Join Jeff Toister for an in-depth discussion in this video Getting first-contact resolution, part of Managing a Customer Service Team.
- First-contact resolution is a term that refers to solving problems on the first try. It's one of the biggest opportunities to improve customer service and reduce costs. Imagine you discover a billing problem where you've been over charged. You contact customer service and the rep promises to fix it. A few days later you check your bank statement and realize the billing error still isn't fixed. You call the company again. The rep tells you they're really sorry and she promises to get it fixed this time. She even agrees to give you a small discount for the inconvenience.
Let's look at how customers are impacted in a scenario like this when a problem isn't resolved in the first contact. It's aggravating dealing with the same problem over and over again. It's a waste of time to repeatedly contact a company and it creates a sense of distrust when the company can't seem to do things right. Repeat contacts don't just hurt customers. Companies lose out too. Costs are increased from having to spend extra time solving the problem. Employees are frustrated when they can't solve a problem on the first try.
In the long run, companies will lose business if customers give up and decide to go to a competitor. Improving first-contact resolution requires us to track it, identify it's impact, and solve the problems that cause repeat contacts. Step one is tracking first-contact resolution. Now this can be tricky because there isn't a precise way to do this. A customer might say their issue is resolved at the end of an interaction only to discover a day later that it really isn't fixed. What's important is that you have some way of identifying issues that aren't resolved on the first try.
Even if the measurement isn't 100 percent perfect. One option is surveying customers sometime after the interaction and make sure their issue is fully resolved. Another option is to track repeat contacts from a certain customer within a certain time frame such as one week since that usually indicates a lingering problem. Step two is to identify the impact of first-contact resolution on your company. Here's an example. Let's say your company gets 10,000 customer service calls per month and it costs an average of five dollars to handle each call.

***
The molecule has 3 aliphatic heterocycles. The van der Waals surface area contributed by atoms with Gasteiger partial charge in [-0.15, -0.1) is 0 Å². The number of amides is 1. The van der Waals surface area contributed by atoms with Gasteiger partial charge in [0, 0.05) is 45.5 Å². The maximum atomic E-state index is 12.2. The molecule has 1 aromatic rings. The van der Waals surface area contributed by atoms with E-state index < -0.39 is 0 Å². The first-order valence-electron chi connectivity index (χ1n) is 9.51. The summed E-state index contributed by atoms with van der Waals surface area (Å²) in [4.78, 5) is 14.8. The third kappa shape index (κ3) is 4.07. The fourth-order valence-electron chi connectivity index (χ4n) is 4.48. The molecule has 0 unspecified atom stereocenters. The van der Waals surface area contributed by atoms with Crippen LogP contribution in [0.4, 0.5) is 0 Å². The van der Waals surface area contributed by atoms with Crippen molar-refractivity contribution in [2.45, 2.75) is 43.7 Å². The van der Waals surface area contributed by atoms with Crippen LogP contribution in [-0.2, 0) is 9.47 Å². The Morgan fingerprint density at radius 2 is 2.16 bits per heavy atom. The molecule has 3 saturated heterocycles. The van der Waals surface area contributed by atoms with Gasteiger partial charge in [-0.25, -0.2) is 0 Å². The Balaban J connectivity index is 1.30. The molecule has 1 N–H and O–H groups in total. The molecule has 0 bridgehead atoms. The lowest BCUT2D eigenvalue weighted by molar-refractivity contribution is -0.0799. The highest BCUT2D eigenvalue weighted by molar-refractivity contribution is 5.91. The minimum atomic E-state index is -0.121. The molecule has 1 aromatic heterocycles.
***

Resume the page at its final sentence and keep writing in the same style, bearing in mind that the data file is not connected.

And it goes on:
If you knew that customers have to call back 30 percent of the time to solve a problem, you could easily see the impact of first-contact resolution. The total cost to answer 10,000 calls per month at five dollars a piece is 50,000 dollars. If 30 percent of problems aren't resolved in the first try, the company is wasting 15,000 dollars per month on repeat contacts. Quantifying the impact can instill a greater sense of urgency to fix the problem. It takes it from hey we're getting a lot of callbacks to hey we have a 15,000 dollar problem.
Of course, we need to understand what's causing customers to repeatedly contact us so we can do something about it. That leads us to finding fixes. Step three is solving the problems that cause customers to repeatedly contact us. Searching for icebergs is one way to do this. Identify a problem that wasn't resolved on the first try and see if this is really a bigger problem that impacts other customers. One customer service leader found an odd situation where a customer wasn't getting billed even after the customer repeatedly contacted the company to fix the issue.
The company was losing about 25 dollars per month by not billing this customer. When the customer service leader went iceberg hunting he found that it was really a much bigger problem that had cost the company 50,000 dollars over six months. Another approach is to identify the top reasons why customers might contact your company a second time. You could review your first contact resolution data or simply ask your employees to tell you what issues generate the most repeat contacts. Once you've identified these top issues you can find ways to prevent them from happening.
Focusing on first-contact resolution is one of those great endeavors that clearly benefits both the customer and the company. Your customers are happy because problems get fixed right away and your employees are happy because they're able to fully solve problems for their customers.
- Clearly defining outstanding service for employees
- Evaluating service quality
- Identifying obstacles to outstanding service
- Aligning resources to optimize service delivery
- Calculating the cost of poor service